FeLV or cat leukemia in cats (Feline Leukemia Virus)

In contrast to FIV, FeLV, the Feline Leukemia virus, is indeed transmissible via saliva (or snot). So when cats wash each other, they can infect each other. Also bite wounds cause infection with FeLV and kittens can become infected in the uterus or via mother milk. FeLV is also transferable via sexual contact. Is there still no danger somewhere? Yes. Contamination by eating from the same food bowl or drinking from the same water container is less obvious, because the virus only stays alive for a short time in the environment.

The symptoms of FelV

FeLV is most common in male cats between 1 and 6 years old. Cats can become permanently infected after exposure to the virus. They can also become carriers of the virus without becoming ill themselves and they can also undergo a self-limiting infection. This depends on the type of virus and also on the age and the immune system of the cat.

Symptoms are often not really specific: do not want to eat, lose weight, depression, fever. We also often see tumors of the lymph nodes. Because the immune system is weak, we also see additional infections such as inflammation in the mouth or eyes.

How is the diagnosis of FeLV made?

After an extensive physical examination and based on the story of the owner, the suspicion of FeLV can arise. With the aid of a FeLV-FIV rapid test and a small amount of blood, the probability diagnosis FeLV can be made. This examination can be performed at the clinic and the result is known within 10 minutes.

However, a positive result does not immediately mean that the cat has developed the disease. It is possible that the cat is in an acute phase of the infection and that the cat overcomes the infection and does not become ill. Therefore it is advisable to repeat the test after 3 months.
It may be that your veterinarian advises to send blood to a laboratory for inspection.

How to act when FeLV has been detected in your cat?

Because FeLV can not be cured, the treatment is focused on:

  1. preventing the spread of the disease on other cats
  2. the prevention of secondary infections
  3. treating secondary secondary infections

Preventing the spread of FeLV infection to other cats

  • All cats in the household must be tested for FeLV.
  • All FeLV positive cats must be kept absolutely separate from FeLV free cats (pay attention to drinking bowls etc.), so also the cats that tested positive, but do not seem sick yet!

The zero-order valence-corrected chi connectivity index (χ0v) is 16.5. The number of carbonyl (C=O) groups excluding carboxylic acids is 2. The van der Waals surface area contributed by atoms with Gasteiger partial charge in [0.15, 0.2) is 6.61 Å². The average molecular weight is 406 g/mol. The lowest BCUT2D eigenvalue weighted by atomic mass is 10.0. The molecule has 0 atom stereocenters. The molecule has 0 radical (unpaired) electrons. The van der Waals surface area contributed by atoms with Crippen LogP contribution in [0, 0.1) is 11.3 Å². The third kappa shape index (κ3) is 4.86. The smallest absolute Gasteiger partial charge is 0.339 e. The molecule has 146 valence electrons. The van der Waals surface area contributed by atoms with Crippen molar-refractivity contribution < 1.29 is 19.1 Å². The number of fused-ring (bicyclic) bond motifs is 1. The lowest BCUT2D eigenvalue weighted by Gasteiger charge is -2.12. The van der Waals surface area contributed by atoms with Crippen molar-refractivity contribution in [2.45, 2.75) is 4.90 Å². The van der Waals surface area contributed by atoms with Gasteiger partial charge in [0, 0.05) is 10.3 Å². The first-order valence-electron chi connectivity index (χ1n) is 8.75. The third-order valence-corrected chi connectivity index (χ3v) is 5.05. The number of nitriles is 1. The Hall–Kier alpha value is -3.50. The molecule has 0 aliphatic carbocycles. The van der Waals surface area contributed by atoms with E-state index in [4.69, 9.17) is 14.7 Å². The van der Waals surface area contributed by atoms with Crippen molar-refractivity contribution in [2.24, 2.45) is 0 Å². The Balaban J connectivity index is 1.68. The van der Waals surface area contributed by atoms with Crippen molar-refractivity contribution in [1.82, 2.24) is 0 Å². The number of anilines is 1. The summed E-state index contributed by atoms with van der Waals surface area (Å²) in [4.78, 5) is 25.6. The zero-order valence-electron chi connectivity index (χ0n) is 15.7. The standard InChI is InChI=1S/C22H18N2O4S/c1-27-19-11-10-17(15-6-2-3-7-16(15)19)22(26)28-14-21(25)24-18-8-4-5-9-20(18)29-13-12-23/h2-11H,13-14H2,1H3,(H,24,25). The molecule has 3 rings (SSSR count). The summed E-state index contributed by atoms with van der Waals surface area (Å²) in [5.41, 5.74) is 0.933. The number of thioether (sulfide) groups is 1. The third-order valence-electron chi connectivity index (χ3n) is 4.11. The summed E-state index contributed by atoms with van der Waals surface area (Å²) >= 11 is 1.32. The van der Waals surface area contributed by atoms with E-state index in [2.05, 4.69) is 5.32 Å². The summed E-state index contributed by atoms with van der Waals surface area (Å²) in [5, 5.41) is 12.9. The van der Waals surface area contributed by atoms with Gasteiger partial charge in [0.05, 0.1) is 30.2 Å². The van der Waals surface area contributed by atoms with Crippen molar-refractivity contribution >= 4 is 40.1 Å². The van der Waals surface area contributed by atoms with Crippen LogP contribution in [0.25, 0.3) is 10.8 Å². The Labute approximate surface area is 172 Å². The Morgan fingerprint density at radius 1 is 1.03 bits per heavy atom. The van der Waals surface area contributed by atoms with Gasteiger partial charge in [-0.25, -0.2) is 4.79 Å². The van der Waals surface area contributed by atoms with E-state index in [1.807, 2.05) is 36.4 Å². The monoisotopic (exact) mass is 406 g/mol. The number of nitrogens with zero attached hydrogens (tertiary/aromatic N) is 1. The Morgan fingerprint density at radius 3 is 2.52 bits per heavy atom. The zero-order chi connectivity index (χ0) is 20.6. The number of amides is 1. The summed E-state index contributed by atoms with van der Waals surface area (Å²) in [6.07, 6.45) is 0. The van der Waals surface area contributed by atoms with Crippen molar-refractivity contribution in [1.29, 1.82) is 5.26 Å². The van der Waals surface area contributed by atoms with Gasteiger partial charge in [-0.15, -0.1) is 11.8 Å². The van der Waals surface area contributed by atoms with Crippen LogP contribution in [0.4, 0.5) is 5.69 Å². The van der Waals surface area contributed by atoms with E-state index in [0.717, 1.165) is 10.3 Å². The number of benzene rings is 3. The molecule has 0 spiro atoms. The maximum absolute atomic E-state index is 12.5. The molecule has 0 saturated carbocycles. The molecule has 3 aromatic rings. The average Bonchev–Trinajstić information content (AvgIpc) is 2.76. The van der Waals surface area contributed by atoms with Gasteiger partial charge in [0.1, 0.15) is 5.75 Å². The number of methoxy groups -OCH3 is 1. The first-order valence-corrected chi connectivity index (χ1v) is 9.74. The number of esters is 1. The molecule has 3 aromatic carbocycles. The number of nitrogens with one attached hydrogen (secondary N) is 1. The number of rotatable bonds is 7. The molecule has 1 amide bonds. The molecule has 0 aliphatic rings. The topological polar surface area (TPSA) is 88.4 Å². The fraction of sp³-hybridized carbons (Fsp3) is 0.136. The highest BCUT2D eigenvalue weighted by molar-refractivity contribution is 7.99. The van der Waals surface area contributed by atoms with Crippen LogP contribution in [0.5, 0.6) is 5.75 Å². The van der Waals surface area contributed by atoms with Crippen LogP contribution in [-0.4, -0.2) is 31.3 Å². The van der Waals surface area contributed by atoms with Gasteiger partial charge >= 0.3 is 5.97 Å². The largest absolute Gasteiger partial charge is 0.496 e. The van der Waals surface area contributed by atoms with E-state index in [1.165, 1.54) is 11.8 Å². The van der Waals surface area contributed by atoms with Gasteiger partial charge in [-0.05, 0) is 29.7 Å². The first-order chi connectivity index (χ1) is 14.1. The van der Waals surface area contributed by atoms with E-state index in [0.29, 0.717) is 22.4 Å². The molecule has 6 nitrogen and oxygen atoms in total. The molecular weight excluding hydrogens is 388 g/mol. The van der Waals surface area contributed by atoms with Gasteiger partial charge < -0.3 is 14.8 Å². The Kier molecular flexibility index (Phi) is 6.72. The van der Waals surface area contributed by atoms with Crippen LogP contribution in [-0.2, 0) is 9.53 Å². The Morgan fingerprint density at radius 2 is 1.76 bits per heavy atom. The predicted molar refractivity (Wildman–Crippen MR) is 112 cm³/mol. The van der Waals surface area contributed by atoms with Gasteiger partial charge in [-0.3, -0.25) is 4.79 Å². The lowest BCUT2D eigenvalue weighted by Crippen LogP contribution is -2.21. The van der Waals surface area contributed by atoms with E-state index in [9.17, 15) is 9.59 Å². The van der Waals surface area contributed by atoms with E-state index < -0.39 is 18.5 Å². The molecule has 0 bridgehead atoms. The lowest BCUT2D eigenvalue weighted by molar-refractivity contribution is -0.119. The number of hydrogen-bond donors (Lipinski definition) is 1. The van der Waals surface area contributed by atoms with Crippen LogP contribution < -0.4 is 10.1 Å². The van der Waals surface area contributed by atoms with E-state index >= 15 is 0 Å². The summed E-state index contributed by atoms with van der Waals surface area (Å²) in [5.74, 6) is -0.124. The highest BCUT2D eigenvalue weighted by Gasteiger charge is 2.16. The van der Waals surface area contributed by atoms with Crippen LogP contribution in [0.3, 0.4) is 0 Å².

• FeLV positive cats should not go outside to prevent infection in cats of other owners.
  • If the infected cats have not yet been spayed / neutered, that should be done to prevent fighting and possible birth problems.

The prevention of secondary infections

  • Give high-quality food for optimal health.
  • Avoid giving uncooked food, such as raw meat, eggs and unpasteurized milk products, the risk of bacterial and parasitic infections via this food is too great.
  • Carefully watch the health and behavior of your cat, immediately notify your veterinarian if something is wrong.
  • Alternative medicine, immunomodulators, or antiviral medicines have no proven positive effects on the health or longevity of healthy infected cats.
  • It is good to arrange half-yearly checks with your vet. In any case, an extensive physical examination is required, supplemented with blood tests. In addition, it is wise to accurately keep track of the weight so that weight loss is signaled on time.

FeLV is deadly

FeLV infected cats that are actually ill will die: 50% within 1 year, 90% within 3 years. How long an infected cat still has depends on the symptoms and its resistance. An infected cat should be kept separate from other cats (so keep it inside).

For the detailed explanation click here

FelV and CatVision

We find it very important that all our cats are tested on FelV.
All our breeding animals are Negative tested at our vet, We breed exclusively with cats that are FelV free.

Test results are available for inspection.